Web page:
Update on Mexico: free trade edition

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Cementos Fortaleza started building its new grinding plant in Merida this week. The 0.25Mt/yr unit is expected to open in July 2019. It marks the first new plant in the country in a while and it will be only the second in the south-eastern state of Yucatan, joining Cemex’s integrated plant. It follows a number of upgrades at existing plants over the last two years, such as various mill orders by Cruz Azul from European suppliers (as part of an upgrade at two of its plants) and Elementia’s upgrade to its Tula plant.

Note that Cementos Fortaleza is a subsidiary of Elementia, the building materials company partly-owned by ‘Mexico’s richest man’ Carlos Slim. The group has steadily been expanding with its purchase of the remaining share in Cementos Fortaleza in 2015, acquiring a controlling stake in Giant Cement in the US in 2016 and a project to build a grinding plant in Costa Rica in early 2018.

The other big news story this week with implications for the cement sector was the arrangement of the US-Mexico-Canada Agreement (USMCA), the successor to the North American Free Trade Agreement (NAFTA). Although the exact details of the deal are still emerging, the consensus is that the cement industry in Mexico is unlikely to be affected much. The two points that might have implications for the cement industry are changes to rules of origin regulations and tariffs on imports made by low-wage workers. Both clauses are targeted at the automotive sector to protect US industry so it is unlikely that cement will be affected. In addition it is worth remembering that Mexico was the fifth largest exporter of cement and clinker to the US in 2017 after Canada, Greece, China and Turkey. And, all the major Mexican cement producers operate plants in the US, further protecting them from any potential negative consequences of the USMCA.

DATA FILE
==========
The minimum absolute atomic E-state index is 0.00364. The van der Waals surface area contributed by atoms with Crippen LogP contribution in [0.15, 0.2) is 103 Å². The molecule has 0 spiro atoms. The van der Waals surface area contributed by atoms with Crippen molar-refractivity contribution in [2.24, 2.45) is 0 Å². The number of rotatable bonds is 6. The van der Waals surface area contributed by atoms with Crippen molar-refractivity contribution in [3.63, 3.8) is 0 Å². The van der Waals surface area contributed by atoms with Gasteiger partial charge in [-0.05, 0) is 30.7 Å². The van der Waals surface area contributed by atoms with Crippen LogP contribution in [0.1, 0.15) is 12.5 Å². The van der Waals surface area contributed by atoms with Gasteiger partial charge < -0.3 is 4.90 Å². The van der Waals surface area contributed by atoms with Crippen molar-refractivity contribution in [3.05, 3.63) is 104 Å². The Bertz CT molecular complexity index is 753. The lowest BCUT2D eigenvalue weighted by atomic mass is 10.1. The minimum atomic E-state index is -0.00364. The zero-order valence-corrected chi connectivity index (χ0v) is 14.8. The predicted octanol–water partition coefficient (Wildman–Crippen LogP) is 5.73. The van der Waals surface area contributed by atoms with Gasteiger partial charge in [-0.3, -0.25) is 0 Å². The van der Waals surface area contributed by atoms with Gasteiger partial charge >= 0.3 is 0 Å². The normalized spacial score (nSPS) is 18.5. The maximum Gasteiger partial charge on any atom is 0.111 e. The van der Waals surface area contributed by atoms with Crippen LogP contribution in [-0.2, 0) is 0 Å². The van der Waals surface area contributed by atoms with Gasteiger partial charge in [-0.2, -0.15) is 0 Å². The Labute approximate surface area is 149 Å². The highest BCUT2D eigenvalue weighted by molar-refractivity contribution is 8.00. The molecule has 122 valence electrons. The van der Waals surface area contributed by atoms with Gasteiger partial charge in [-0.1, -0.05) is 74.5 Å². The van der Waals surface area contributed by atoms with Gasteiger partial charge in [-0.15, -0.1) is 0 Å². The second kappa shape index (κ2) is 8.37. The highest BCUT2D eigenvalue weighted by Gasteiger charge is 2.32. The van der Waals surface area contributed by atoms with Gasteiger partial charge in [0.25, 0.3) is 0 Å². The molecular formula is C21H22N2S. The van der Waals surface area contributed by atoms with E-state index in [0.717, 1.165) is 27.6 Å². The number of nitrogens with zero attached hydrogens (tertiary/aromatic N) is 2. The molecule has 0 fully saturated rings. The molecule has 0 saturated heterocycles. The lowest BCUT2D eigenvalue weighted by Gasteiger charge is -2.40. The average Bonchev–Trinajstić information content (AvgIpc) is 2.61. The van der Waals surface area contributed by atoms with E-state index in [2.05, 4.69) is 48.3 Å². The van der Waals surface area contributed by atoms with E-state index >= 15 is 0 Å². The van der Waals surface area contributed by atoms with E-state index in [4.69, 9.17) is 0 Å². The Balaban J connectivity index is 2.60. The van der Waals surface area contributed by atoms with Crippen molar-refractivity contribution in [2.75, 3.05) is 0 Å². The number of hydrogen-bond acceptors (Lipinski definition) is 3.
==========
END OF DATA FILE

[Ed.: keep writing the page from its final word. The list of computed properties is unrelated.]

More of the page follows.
Graph 1: Mexican cement production, 2009 – 2017. Source: Camara Nacional del Cemento (CANCEM). 

Graph 1: Mexican cement production, 2009 – 2017. Source: Camara Nacional del Cemento (CANCEM).

Back in Mexico, the graph above shows that production has been growing in fits and starts over the last decade. The last growth trend started in 2013 but it stalled in 2017. However, the Camara Nacional del Cemento (CANCEM) was forecasting growth of 2.5% year-on-year for 2018 in April 2018. The last time this column covered Mexico, back in early 2017, we produced a breakdown of the industry by company and production capacity. This is worth looking at for an overview of the production base.

Cemex, the largest local producer, reported Ordinary Portland Cement sales volume growth of 3% year-on-year in the second quarter of 2018 but flat growth for the first half of the year. This growth was supported by good activity in the formal residential sector with support from the industrial and commercial sector. LafargeHolcim released less detailed figures for the first half of 2018 but it attributed its strong performance in Latin America to Mexico. Overall cement sales for the region grew by 12.1% to 12.6Mt, in part due to large infrastructure projects in Mexico, such as the new Mexico City International airport. The third biggest producer, Grupo Cementos de Chihuahua, said that its cement sales volumes rose by 2.5% in the first half of the year, supported by rising prices.

As reported in early 2017, the Mexican cement industry is moving ahead with confidence. A modest amount of production capacity is being built, the steady market growth since 2013 looks set to continue after a minor blip in 2017 and the main producers are all reporting good performance so far in 2018. Finally, the USMCA looks unlikely to trouble Mexican producers much and their diversified holdings will certainly help them if it does. For the moment - bravo!

URL: https://globalcement.com/news/item/8144-update-on-mexico-free-trade-edition

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